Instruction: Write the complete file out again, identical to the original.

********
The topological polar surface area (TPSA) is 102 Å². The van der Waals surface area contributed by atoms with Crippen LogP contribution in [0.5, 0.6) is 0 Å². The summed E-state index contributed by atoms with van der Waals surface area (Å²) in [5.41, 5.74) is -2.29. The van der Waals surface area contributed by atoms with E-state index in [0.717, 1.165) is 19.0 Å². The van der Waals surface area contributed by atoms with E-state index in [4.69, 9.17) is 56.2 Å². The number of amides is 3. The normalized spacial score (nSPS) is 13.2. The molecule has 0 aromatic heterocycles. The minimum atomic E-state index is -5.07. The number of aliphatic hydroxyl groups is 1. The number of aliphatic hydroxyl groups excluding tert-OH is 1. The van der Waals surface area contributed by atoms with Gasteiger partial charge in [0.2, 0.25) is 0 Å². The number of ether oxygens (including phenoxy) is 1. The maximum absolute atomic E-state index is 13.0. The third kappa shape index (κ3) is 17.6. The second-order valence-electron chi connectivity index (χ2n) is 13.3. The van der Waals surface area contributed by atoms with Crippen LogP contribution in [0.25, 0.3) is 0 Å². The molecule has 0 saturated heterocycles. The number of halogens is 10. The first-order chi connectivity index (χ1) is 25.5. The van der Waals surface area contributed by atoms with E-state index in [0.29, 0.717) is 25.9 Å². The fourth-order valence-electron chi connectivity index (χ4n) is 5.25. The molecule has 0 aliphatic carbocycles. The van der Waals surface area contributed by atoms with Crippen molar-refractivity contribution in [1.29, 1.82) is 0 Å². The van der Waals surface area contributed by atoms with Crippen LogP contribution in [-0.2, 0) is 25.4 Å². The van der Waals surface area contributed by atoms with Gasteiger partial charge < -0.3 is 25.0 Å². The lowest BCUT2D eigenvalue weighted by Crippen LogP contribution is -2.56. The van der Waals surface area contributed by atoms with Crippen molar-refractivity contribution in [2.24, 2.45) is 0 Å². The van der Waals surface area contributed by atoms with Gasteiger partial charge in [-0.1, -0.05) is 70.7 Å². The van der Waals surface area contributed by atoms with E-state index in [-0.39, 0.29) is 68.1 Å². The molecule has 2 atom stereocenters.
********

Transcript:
The topological polar surface area (TPSA) is 102 Å². The van der Waals surface area contributed by atoms with Crippen LogP contribution in [0.5, 0.6) is 0 Å². The summed E-state index contributed by atoms with van der Waals surface area (Å²) in [5.41, 5.74) is -2.29. The van der Waals surface area contributed by atoms with E-state index in [0.717, 1.165) is 19.0 Å². The van der Waals surface area contributed by atoms with E-state index in [4.69, 9.17) is 56.2 Å². The number of amides is 3. The normalized spacial score (nSPS) is 13.2. The molecule has 0 aromatic heterocycles. The minimum atomic E-state index is -5.07. The number of aliphatic hydroxyl groups is 1. The number of aliphatic hydroxyl groups excluding tert-OH is 1. The van der Waals surface area contributed by atoms with Gasteiger partial charge in [0.2, 0.25) is 0 Å². The number of ether oxygens (including phenoxy) is 1. The maximum absolute atomic E-state index is 13.0. The third kappa shape index (κ3) is 17.6. The second-order valence-electron chi connectivity index (χ2n) is 13.3. The van der Waals surface area contributed by atoms with Crippen LogP contribution in [0.25, 0.3) is 0 Å². The molecule has 0 saturated heterocycles. The number of halogens is 10. The first-order chi connectivity index (χ1) is 25.5. The van der Waals surface area contributed by atoms with E-state index in [0.29, 0.717) is 25.9 Å². The fourth-order valence-electron chi connectivity index (χ4n) is 5.25. The molecule has 0 aliphatic carbocycles. The van der Waals surface area contributed by atoms with Crippen molar-refractivity contribution in [1.29, 1.82) is 0 Å². The van der Waals surface area contributed by atoms with Crippen LogP contribution in [-0.2, 0) is 25.4 Å². The van der Waals surface area contributed by atoms with Gasteiger partial charge < -0.3 is 25.0 Å². The lowest BCUT2D eigenvalue weighted by Crippen LogP contribution is -2.56. The van der Waals surface area contributed by atoms with Crippen molar-refractivity contribution in [2.24, 2.45) is 0 Å². The van der Waals surface area contributed by atoms with Gasteiger partial charge in [-0.1, -0.05) is 70.7 Å². The van der Waals surface area contributed by atoms with E-state index in [-0.39, 0.29) is 68.1 Å². The molecule has 2 atom stereocenters.